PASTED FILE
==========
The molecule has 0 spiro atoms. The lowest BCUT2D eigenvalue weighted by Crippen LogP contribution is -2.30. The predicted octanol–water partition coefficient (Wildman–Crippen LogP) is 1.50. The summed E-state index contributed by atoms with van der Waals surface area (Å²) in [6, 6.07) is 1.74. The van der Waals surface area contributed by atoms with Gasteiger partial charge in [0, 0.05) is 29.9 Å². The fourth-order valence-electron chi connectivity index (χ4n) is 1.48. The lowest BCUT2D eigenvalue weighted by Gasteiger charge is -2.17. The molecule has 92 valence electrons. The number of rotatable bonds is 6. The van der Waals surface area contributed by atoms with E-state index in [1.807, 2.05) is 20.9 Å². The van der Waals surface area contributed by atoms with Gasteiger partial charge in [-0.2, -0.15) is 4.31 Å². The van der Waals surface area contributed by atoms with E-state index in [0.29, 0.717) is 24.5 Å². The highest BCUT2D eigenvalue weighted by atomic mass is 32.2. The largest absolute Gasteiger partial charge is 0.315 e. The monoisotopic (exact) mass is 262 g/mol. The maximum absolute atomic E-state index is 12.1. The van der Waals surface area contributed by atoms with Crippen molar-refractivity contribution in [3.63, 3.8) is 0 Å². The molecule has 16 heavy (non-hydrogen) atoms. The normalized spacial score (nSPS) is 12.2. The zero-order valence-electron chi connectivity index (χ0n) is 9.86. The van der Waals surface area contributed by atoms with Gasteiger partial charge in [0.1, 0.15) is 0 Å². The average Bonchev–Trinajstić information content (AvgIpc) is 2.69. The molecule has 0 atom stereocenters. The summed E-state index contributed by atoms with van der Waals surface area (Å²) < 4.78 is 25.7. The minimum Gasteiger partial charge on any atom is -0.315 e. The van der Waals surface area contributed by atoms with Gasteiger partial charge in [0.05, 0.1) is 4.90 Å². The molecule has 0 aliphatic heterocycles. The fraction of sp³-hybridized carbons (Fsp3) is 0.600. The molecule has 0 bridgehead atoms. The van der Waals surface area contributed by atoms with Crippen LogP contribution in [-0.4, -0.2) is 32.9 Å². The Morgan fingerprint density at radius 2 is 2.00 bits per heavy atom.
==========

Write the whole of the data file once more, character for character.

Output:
The molecule has 0 spiro atoms. The lowest BCUT2D eigenvalue weighted by Crippen LogP contribution is -2.30. The predicted octanol–water partition coefficient (Wildman–Crippen LogP) is 1.50. The summed E-state index contributed by atoms with van der Waals surface area (Å²) in [6, 6.07) is 1.74. The van der Waals surface area contributed by atoms with Gasteiger partial charge in [0, 0.05) is 29.9 Å². The fourth-order valence-electron chi connectivity index (χ4n) is 1.48. The lowest BCUT2D eigenvalue weighted by Gasteiger charge is -2.17. The molecule has 92 valence electrons. The number of rotatable bonds is 6. The van der Waals surface area contributed by atoms with E-state index in [1.807, 2.05) is 20.9 Å². The van der Waals surface area contributed by atoms with Gasteiger partial charge in [-0.2, -0.15) is 4.31 Å². The van der Waals surface area contributed by atoms with E-state index in [0.29, 0.717) is 24.5 Å². The highest BCUT2D eigenvalue weighted by atomic mass is 32.2. The largest absolute Gasteiger partial charge is 0.315 e. The monoisotopic (exact) mass is 262 g/mol. The maximum absolute atomic E-state index is 12.1. The van der Waals surface area contributed by atoms with Crippen molar-refractivity contribution in [3.63, 3.8) is 0 Å². The molecule has 16 heavy (non-hydrogen) atoms. The normalized spacial score (nSPS) is 12.2. The zero-order valence-electron chi connectivity index (χ0n) is 9.86. The van der Waals surface area contributed by atoms with Gasteiger partial charge in [0.1, 0.15) is 0 Å². The average Bonchev–Trinajstić information content (AvgIpc) is 2.69. The molecule has 0 atom stereocenters. The summed E-state index contributed by atoms with van der Waals surface area (Å²) < 4.78 is 25.7. The minimum Gasteiger partial charge on any atom is -0.315 e. The van der Waals surface area contributed by atoms with Gasteiger partial charge in [0.05, 0.1) is 4.90 Å². The molecule has 0 aliphatic heterocycles. The fraction of sp³-hybridized carbons (Fsp3) is 0.600. The molecule has 0 bridgehead atoms. The van der Waals surface area contributed by atoms with Crippen LogP contribution in [-0.4, -0.2) is 32.9 Å². The Morgan fingerprint density at radius 2 is 2.00 bits per heavy atom.